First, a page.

The A500 was developed from the M-309 CarbonAero technology demonstrator designed by Burt Rutan and built by Scaled Composites at the Mojave Airport. The "309" designation refers to this being Rutan's 309th aircraft design. The 309 first flew in March 2000, but the aircraft has since been gutted and was used as a static display outside the Adam Aircraft Industries headquarters. In 2006 the 309 was loaned to the Wings Over the Rockies Air and Space Museum and is now on display outside.
Compared to conventional twin-engine installations, the centerline thrust arrangement reduces drag and maximizes the controllability of the aircraft should one engine malfunction or fail. This engine configuration was used by the similar Cessna Skymaster. The A500 airframe is largely built of carbon fiber epoxy composite materials with a Nomex honeycomb core. Other features include cabin pressurization.
The prototype A500 first flew on July 11, 2002 and was FAA certified in May 2005.
Adam Aircraft ceased operations on 11 February 2008, and filed for Chapter 7 bankruptcy on 19 February 2008, having delivered seven A500s.
In April 2008 Adam Aircraft was purchased from bankruptcy by AAI Acquisition Inc. At the time of purchase this new company indicated that they would pursue certification of the A700 jet as a priority and that the A500 would not be produced due to the continuing poor market for piston-engined aircraft. AAI went out of business in April 2009 without producing any aircraft.
In July 2009 there was an indication that a new buyer, Thomas Hsueh of Triton America based at Skagit Regional Airport in Burlington, Washington was interested in purchasing the A500 design and returning the aircraft to production.
In April 2011 Triton Aerospace announced that they had acquired the assets of Adam Aircraft, including the aircraft type certificate and intend to return the A500 to production.
In April 2011 Triton Aerospace announced that they will redesign the aircraft, using what Thomas Hsueh, owner of Triton Aerospace termed "proper engineering", to shed 1,000 lb (454 kg) of empty weight and recertify it with the intention of putting it back into production. The aircraft will also be changed to a turboprop, with twin engined and rear-engined-only versions. A new prototype was expected in 2013 with re-certification to follow. The company owner, Thomas Hsueh, indicated that for now production is planned for the USA, but costs may require moving the assembly line to China, or even a lower cost country, such as Mexico.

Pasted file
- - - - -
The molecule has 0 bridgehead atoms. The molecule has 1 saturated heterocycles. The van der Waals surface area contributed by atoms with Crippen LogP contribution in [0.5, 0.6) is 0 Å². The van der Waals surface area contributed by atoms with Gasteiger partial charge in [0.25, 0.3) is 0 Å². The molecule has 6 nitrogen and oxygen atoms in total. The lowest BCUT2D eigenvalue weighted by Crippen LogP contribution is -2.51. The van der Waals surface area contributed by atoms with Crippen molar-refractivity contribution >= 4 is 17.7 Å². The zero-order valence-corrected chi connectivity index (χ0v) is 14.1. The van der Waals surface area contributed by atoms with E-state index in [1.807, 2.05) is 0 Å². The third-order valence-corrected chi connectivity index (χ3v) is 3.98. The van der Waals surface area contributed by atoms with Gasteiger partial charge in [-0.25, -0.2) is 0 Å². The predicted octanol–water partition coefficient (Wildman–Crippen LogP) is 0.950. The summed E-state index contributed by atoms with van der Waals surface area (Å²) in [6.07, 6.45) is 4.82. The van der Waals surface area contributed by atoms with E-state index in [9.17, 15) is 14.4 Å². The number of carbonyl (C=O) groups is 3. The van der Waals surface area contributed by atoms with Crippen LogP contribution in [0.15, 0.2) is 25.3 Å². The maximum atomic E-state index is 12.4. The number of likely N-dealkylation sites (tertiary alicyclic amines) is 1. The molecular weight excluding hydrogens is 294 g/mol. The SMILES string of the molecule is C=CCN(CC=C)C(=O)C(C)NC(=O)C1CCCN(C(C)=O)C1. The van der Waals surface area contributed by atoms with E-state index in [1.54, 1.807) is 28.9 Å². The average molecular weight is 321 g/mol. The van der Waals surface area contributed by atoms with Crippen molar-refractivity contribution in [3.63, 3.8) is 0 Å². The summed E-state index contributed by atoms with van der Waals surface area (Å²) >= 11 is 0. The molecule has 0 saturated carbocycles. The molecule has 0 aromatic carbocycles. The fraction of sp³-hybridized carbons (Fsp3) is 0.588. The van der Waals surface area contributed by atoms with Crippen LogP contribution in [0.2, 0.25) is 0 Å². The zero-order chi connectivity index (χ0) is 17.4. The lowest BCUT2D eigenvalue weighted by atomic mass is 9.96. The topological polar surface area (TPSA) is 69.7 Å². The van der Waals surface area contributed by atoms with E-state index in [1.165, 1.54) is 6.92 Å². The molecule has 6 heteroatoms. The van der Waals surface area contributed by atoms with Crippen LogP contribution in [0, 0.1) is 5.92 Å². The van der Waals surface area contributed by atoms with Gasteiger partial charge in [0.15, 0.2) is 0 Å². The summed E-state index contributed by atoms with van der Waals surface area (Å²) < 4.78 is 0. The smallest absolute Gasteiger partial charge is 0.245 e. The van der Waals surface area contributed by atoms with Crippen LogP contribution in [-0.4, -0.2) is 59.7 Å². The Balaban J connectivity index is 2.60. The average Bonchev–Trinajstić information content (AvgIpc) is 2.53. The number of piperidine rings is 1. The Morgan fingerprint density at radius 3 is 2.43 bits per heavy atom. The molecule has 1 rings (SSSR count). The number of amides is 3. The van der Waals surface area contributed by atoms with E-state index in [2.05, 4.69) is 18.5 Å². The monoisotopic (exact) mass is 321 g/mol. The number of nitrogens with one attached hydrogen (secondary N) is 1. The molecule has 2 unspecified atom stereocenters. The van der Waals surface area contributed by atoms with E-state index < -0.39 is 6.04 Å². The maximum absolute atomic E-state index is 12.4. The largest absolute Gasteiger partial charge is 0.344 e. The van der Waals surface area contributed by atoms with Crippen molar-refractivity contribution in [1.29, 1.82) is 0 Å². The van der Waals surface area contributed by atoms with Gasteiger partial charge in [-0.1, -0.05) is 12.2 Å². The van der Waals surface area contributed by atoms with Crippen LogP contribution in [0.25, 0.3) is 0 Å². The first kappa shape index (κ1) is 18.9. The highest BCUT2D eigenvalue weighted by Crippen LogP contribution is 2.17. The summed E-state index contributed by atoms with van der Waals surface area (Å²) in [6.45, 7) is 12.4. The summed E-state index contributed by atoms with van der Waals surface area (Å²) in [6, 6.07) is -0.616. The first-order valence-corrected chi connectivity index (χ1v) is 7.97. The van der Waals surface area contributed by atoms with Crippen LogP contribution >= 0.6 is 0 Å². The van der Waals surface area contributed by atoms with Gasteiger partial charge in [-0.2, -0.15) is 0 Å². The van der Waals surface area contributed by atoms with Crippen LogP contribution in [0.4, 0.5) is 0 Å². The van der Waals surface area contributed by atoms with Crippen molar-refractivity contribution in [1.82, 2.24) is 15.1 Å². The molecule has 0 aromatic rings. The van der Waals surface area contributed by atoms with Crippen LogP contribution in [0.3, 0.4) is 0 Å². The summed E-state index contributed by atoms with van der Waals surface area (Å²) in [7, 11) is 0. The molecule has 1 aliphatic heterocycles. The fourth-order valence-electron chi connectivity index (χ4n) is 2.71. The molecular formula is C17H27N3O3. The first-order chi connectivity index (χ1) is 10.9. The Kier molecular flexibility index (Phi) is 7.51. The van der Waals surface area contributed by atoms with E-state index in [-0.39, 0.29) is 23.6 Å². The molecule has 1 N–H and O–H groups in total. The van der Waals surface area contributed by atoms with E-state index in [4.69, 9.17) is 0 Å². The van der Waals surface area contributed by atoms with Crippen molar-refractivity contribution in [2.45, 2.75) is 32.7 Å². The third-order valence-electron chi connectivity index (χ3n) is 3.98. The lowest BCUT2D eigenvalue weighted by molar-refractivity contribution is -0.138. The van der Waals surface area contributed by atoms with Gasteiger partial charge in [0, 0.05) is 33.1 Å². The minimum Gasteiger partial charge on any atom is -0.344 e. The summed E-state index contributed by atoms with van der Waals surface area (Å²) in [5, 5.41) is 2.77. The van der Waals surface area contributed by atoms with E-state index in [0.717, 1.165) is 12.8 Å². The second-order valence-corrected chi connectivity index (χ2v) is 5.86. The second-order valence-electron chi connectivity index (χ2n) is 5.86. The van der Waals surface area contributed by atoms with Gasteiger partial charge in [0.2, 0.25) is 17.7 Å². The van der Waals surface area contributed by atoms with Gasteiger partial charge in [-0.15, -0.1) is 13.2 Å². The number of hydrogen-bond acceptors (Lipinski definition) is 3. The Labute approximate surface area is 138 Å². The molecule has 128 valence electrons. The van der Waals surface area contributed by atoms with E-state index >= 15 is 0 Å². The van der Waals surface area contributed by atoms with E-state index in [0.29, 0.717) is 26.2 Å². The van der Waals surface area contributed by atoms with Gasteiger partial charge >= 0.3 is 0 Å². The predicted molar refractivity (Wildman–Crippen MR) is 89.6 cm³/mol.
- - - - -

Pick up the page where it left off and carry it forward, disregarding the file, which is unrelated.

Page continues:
In evaluation flights conducted in 2007 the A500 was noted as being over the projected empty weight by 1,260 lb (570 kg) or 30%.
The initial design empty weight publicized in 2003 was 4,200 lb (1,910 kg), while the actual empty weight of the serial number 7 A500 was 5,460 lb (2,480 kg). Initial gross weight was to be 6,300 lb (2,860 kg), which was increased to 7,000 lb (3,180 kg). This resulted in a change of useful load from a forecast 2,100 to 1,540 lb (950 to 700 kg).
With the 230 US gal (870 l) fuel tanks full, the available payload for crew, passengers and baggage is 160 lb (73 kg), down from a projected 720 lb (327 kg). This means that the A500 cannot carry full fuel and one standard weight adult male or female pilot.
Adam Aircraft had intended to address the lack of useful load by demonstrating that the current 30 US gal (110 l) of unusable fuel is actually 10 US gal (40 l). This would have increased the useful load by 120 lb (50 kg) and allowed a full fuel crew weight of 280 lb (127 kg).
The five A500s in private service have run into problems obtaining parts and at least one was reported as grounded due to parts issues in August 2008.
The aircraft owners organized an aircraft type club, the A500 Owners Association, with the goal of convincing the new owners of the design at that time, AAI Acquisitions to provide parts support for the existing aircraft.
AAI's head of customer support, Jan D'Angelo, responded in August 2008, saying:
There's no economic model that justifies setting up a support team to support just five planes in the field. There's no critical mass to make it economically viable.
Data from Adam Aircraft and The Incomplete Guide to Airfoil Usage
General characteristicsCrew: one
Capacity: five passengers
Length: 37 ft 6 in (11.43 m)
Wingspan: 44 ft 0 in (13.41 m)
Height: 9 ft 7 in (2.92 m)
Airfoil: NASA LS(1)-0417
Empty weight: 5,350 lb (2,427 kg)
Gross weight: 7,000 lb (3,175 kg)
Fuel capacity: 230 gal (872 litres)
Powerplant: 2 × Teledyne Continental TSIO-550E , 350 hp (260 kW) each
PerformanceMaximum speed: 225 kn (259 mph; 417 km/h)
Cruise speed: 220 kn (253 mph; 407 km/h)
Stall speed: 75 kn (86 mph; 139 km/h) in landing configuration with gear and flaps down
Range: 892 nmi (1,026 mi; 1,652 km) at 75% power
Ferry range: 1,286 nmi (1,480 mi; 2,382 km) at 45% power
Service ceiling: 25,000 ft (7,600 m) maximum certified ceiling, 14900 feet on one engine